Panic disorder and loneliness

Panic disorders are sensed as physical symptoms. Often the root cause of these symptoms are not initially known to the person experiencing these attacks . This “not knowing” makes the physical reactions seem unpredictable, spontaneous and frightening. The sufferer is left feeling vulnerable to his/her condition when a panic attack seemingly arises out of nowhere.

In the field of neuroscience, a part of the brain is acknowledged as having something to do with panic (Solms & Turnbull 2002,  Solms 2015). This part of the brain is also connected to the feelings of loss and depression. It is very common to observe clients who experience depressive episodes, also feel panic. As the course of therapy progresses, feelings of loss emerge .

Changes in life situation can trigger panic attacks. Leaving home, moving to a new country or entering a new marital status, etc. become moments of new learning where trusted supports of the past are no longer available. Unfamiliar ground sets the cycle of feelings of loss of security. Panic attacks seem begin at times when the individual begins to develop a sense of autonomy in life.

Connection between panic attack and loneliness

Francesetti’s  (2013) mention of the link between panic attack and loneliness is noteworthy. He quotes a patient named Marco as saying “panic attack is basically an attack on acute loneliness.”

Reflecting on personal encounters with individuals who struggle with panic attacks…

The client narratives often speak of situations of leaving, being left behind, suffering emotions alone, having had to escape mentally from somewhere. Frequently encountered are narratives of terror feelings experienced by the person as a young child. With the progress of therapy, it often becomes clear how this  episode (and perhaps recurring episodes), gets to be experienced as something suffered alone. The adult client lives with the memories, but cannot make sense of them because he/she could not get the required acknowledgement from others that the event actually occurred.  The isolation and confusion is felt most deeply if the members of the family who were actually part of the scene of terror flatly deny the occurrence or severity of the event(s).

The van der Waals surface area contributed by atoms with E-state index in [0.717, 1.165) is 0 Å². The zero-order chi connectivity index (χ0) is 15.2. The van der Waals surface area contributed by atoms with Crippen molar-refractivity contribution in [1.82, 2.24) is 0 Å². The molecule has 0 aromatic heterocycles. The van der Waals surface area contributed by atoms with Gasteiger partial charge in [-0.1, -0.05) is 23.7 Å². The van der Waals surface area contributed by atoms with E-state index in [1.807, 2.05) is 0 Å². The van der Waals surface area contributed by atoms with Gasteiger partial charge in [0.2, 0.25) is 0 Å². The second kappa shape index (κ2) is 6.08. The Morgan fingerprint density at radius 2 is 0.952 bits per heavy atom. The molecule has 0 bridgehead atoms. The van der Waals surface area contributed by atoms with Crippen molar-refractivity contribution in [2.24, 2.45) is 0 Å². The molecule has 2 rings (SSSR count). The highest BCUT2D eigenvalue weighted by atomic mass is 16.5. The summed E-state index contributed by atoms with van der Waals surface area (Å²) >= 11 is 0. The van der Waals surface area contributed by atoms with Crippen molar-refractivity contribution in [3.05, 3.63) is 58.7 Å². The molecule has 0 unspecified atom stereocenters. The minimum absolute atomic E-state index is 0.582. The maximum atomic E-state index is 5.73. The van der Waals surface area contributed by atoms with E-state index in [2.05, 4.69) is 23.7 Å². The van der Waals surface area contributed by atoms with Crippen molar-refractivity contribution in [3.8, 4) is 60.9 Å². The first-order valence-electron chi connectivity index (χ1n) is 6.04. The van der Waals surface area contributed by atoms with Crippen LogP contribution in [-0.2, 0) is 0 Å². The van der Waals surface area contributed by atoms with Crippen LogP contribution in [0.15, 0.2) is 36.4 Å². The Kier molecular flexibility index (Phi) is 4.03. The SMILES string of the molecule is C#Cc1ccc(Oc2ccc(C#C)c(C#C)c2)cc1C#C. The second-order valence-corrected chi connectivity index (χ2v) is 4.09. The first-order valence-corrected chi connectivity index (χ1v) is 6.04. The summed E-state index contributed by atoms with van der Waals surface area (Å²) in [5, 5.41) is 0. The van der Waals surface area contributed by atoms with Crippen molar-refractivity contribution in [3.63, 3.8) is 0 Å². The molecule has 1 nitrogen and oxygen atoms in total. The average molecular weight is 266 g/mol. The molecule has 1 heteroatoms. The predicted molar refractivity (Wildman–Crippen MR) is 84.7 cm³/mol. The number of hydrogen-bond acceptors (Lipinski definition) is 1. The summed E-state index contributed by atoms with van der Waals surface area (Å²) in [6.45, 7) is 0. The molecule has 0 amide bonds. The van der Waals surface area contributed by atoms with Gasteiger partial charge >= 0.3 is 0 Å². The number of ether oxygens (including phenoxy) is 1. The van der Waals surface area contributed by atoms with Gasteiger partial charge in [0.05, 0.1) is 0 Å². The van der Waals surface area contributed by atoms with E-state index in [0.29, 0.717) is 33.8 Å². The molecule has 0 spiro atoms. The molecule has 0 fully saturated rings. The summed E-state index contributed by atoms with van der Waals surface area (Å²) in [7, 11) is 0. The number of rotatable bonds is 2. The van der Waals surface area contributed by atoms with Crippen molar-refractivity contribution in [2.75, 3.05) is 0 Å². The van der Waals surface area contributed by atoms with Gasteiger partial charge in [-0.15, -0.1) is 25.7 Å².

The consequence of such experiences is the embodiment of the fear, disbelief in one’s own experiences, guilt, and a need to distance the self from these feelings.

In therapy the task is to identify the emotions  and wounds associated with these early childhood experiences. These are then worked through together with the client in an experiential and empathic atmosphere. Being authentically present with the client, acknowledging that the events, its severity, containing the emotions that the client is too afraid to encounter, and validating the feelings and thoughts that exist with this event have provides relief.

Panic disorder is one of the most common reasons why people seek psychotherapy.  The decision to seek a remedy in this way is quite likely to be an instinctual one.


Framcesetti, G. (2013). Gestalt therapy perspective on panic disorder. In Francesetti, G., Gecele, M., & Roubal, J. (Eds.) Gestalt therapy in clinical practice: From psychopathology to the aesthetics of contact. Kindle Ed.  position 11673

Solms, M. (2015). The animal within us. Source: Youtube URL

Solms, M., & Turnbull, O. (2002). The brain and the inner world: An introduction to the neuroscience of subjective experience. Karnac Books.

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